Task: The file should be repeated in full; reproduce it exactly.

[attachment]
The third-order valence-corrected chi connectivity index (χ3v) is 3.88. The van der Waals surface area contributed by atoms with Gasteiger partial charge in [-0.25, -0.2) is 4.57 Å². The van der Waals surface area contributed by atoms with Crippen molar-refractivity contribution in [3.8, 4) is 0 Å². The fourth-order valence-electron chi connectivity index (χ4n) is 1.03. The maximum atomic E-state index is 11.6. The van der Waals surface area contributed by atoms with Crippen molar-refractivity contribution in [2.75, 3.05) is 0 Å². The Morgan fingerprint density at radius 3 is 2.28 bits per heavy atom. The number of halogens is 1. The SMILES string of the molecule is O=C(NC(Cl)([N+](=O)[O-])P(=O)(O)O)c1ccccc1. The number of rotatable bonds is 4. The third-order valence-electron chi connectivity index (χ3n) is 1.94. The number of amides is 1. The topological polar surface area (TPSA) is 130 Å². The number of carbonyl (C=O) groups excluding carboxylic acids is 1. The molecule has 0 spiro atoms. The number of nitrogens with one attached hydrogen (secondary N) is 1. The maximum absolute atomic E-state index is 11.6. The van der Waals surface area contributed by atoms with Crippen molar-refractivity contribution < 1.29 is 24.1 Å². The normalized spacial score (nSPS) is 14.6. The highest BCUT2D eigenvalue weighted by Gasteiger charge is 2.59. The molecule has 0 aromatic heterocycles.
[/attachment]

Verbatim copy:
The third-order valence-corrected chi connectivity index (χ3v) is 3.88. The van der Waals surface area contributed by atoms with Gasteiger partial charge in [-0.25, -0.2) is 4.57 Å². The van der Waals surface area contributed by atoms with Crippen molar-refractivity contribution in [3.8, 4) is 0 Å². The fourth-order valence-electron chi connectivity index (χ4n) is 1.03. The maximum atomic E-state index is 11.6. The van der Waals surface area contributed by atoms with Crippen molar-refractivity contribution in [2.75, 3.05) is 0 Å². The Morgan fingerprint density at radius 3 is 2.28 bits per heavy atom. The number of halogens is 1. The SMILES string of the molecule is O=C(NC(Cl)([N+](=O)[O-])P(=O)(O)O)c1ccccc1. The number of rotatable bonds is 4. The third-order valence-electron chi connectivity index (χ3n) is 1.94. The number of amides is 1. The topological polar surface area (TPSA) is 130 Å². The number of carbonyl (C=O) groups excluding carboxylic acids is 1. The molecule has 0 spiro atoms. The number of nitrogens with one attached hydrogen (secondary N) is 1. The maximum absolute atomic E-state index is 11.6. The van der Waals surface area contributed by atoms with Crippen molar-refractivity contribution < 1.29 is 24.1 Å². The normalized spacial score (nSPS) is 14.6. The highest BCUT2D eigenvalue weighted by Gasteiger charge is 2.59. The molecule has 0 aromatic heterocycles.